Magazine article Renewal

Platform Socialism?

Magazine article Renewal

Platform Socialism?

Article excerpt

Axel Honneth, The Idea of Socialism: Towards a Renewal, trans. J. Ganahl, Cambridge: Polity, 2017.

The literary market has recently been saturated with work on inequality. Reflecting increasing--and increasingly vocal--social and political alarm about the increasingly unequal state of society, a wave of academic books, including Tony Atkinson's Inequality: What Can Be Done? (reviewed in this issue), Thomas Piketty's Capital and Pierre Rosanvallon's Society of Equals have explored the phenomenon of contemporary inequality, its historical roots, and how we might go about addressing the problem.

In The Idea of Socialism: Towards a Renewal (Polity, 2017), Axel Honneth suggests that the answer might be found in a once-familiar idea: socialism. Socialism, Honneth argues, has been the most potent and universal political call to arms for the last 150 years, functioning as a powerful antidote to the progress of capitalism. Yet today, contemporary protesters against capitalist excesses are far less likely to identify themselves as socialists. Why, in other words, do 'visions of socialism no longer have the power to convince'? (5). In this newly-translated extended essay, Honneth offers an explanation for contemporary socialism's problems and lays the groundwork for theorising a way out of them.

Originally delivered as a series of lectures, The Idea of Socialism uses and builds upon Honneth's previous interventions in critical theory. Specifically, it is an extension of his latest major work, the 2014 Freedom' s Right: The Social Foundations of Democratic Life (Columbia), in which he elaborated a theory of justice that was grounded in institutions and practices as well as abstract principles. In this book Honneth seeks to do the same for socialism, articulating a theory of socialism that is relevant to contemporary society without being defined by this context.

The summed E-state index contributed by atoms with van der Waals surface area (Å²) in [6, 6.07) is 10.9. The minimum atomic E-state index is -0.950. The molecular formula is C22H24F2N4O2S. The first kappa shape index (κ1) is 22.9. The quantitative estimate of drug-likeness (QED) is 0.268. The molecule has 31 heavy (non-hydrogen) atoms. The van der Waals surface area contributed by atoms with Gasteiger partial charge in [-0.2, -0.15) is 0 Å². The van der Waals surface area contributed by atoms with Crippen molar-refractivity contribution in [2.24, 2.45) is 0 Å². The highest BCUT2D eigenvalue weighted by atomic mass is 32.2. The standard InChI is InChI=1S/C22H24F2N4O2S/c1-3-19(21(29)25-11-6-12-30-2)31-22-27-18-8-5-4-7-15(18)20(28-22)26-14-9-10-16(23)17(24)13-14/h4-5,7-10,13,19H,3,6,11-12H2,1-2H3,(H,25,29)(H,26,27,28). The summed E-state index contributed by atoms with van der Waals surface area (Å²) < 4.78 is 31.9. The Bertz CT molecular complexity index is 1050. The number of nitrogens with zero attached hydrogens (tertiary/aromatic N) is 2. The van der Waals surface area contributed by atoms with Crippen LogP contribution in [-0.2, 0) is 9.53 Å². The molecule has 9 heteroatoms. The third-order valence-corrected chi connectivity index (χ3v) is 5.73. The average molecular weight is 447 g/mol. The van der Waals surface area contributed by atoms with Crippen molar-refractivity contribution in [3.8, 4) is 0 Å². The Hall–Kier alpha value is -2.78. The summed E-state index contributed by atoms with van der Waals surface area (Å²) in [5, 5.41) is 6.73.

Before elaborating the future of socialism, Honneth provides us with a brief account of its past. Socialism, he writes, originated as a response to the perception that liberal politicians and philosophers had not fulfilled the promises of the French Revolution. By interpreting liberty in purely individualistic terms, they gave free reign to market capitalism, transforming the post-Revolutionary social order into a society of competitors (13). In opposition to this, the early socialists posited a theory of 'social freedom', which sought to reconcile the liberal conception of freedom with solidarity by arguing that 'human beings cannot realise their individual freedom in the matters most important to them on their own' (27).

While these early socialists had many disagreements, Honneth claims, all agreed on three fundamental principles. First, that socialism's primary goal was the destruction or radical reform of the capitalist market economy, for only then could true solidarity be created (30). Second, that socialism was the articulation of ideas and wishes that were already immanent within the proletariat. Socialists, in other words, were merely giving voice to the working class's desires (30). Third, they all agreed that their ideas were 'historically necessary' to a certain degree (30; 46). This final conviction enabled nineteenth-century socialists to bypass politics and intermediary measures altogether: since 'the revolution was inevitable in the near future, they saw no cognitive or political benefit in attempts at gradual change in the present' (26).

These three fundamental beliefs were, Honneth argues, both a blessing and a curse for later socialists. On the one hand, they were both comforting and compelling, elevating socialism above other normative theories by positioning it as the authentic voice of a large, ignored, pre-existing class and declaring its triumph an historical inevitability. On the other, the very attributes that made socialism so compelling were historically specific to nineteenth-century industrial Europe. …

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